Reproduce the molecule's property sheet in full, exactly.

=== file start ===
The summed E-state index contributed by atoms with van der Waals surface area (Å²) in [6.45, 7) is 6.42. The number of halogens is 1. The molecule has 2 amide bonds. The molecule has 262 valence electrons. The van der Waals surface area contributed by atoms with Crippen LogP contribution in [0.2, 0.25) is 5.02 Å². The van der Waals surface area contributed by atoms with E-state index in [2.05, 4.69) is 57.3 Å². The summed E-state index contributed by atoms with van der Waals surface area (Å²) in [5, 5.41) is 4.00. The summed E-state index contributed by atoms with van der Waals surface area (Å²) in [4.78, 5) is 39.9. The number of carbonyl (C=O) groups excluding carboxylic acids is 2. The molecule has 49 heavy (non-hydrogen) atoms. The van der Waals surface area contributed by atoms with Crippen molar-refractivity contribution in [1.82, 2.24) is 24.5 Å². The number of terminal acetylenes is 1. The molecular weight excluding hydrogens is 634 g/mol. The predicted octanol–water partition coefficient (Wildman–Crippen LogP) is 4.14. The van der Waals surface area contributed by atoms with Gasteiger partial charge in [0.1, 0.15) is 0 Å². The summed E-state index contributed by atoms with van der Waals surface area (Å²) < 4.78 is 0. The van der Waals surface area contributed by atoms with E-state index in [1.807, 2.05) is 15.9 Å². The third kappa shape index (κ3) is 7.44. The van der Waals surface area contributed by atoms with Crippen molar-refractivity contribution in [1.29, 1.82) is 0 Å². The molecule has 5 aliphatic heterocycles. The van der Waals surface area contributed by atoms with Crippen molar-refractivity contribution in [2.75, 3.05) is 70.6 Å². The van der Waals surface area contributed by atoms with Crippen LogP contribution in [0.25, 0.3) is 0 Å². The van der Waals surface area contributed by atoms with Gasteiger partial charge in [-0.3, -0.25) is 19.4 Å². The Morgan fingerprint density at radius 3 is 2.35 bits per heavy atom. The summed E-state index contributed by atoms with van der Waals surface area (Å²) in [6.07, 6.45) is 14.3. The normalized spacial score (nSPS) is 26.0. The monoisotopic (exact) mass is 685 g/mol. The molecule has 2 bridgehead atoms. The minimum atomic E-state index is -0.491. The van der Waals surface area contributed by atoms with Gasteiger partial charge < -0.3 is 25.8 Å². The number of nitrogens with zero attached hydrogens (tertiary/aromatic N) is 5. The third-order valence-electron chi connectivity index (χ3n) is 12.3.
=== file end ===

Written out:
The summed E-state index contributed by atoms with van der Waals surface area (Å²) in [6.45, 7) is 6.42. The number of halogens is 1. The molecule has 2 amide bonds. The molecule has 262 valence electrons. The van der Waals surface area contributed by atoms with Crippen LogP contribution in [0.2, 0.25) is 5.02 Å². The van der Waals surface area contributed by atoms with E-state index in [2.05, 4.69) is 57.3 Å². The summed E-state index contributed by atoms with van der Waals surface area (Å²) in [5, 5.41) is 4.00. The summed E-state index contributed by atoms with van der Waals surface area (Å²) in [4.78, 5) is 39.9. The number of carbonyl (C=O) groups excluding carboxylic acids is 2. The molecule has 49 heavy (non-hydrogen) atoms. The van der Waals surface area contributed by atoms with Crippen molar-refractivity contribution in [1.82, 2.24) is 24.5 Å². The number of terminal acetylenes is 1. The molecular weight excluding hydrogens is 634 g/mol. The predicted octanol–water partition coefficient (Wildman–Crippen LogP) is 4.14. The van der Waals surface area contributed by atoms with Gasteiger partial charge in [0.1, 0.15) is 0 Å². The summed E-state index contributed by atoms with van der Waals surface area (Å²) < 4.78 is 0. The van der Waals surface area contributed by atoms with E-state index in [1.807, 2.05) is 15.9 Å². The third kappa shape index (κ3) is 7.44. The van der Waals surface area contributed by atoms with Crippen molar-refractivity contribution in [1.29, 1.82) is 0 Å². The molecule has 5 aliphatic heterocycles. The van der Waals surface area contributed by atoms with Crippen molar-refractivity contribution in [2.75, 3.05) is 70.6 Å². The van der Waals surface area contributed by atoms with Crippen LogP contribution in [0.25, 0.3) is 0 Å². The van der Waals surface area contributed by atoms with Gasteiger partial charge in [-0.3, -0.25) is 19.4 Å². The Morgan fingerprint density at radius 3 is 2.35 bits per heavy atom. The summed E-state index contributed by atoms with van der Waals surface area (Å²) in [6.07, 6.45) is 14.3. The normalized spacial score (nSPS) is 26.0. The monoisotopic (exact) mass is 685 g/mol. The molecule has 2 bridgehead atoms. The minimum atomic E-state index is -0.491. The van der Waals surface area contributed by atoms with Gasteiger partial charge < -0.3 is 25.8 Å². The number of nitrogens with zero attached hydrogens (tertiary/aromatic N) is 5. The third-order valence-electron chi connectivity index (χ3n) is 12.3.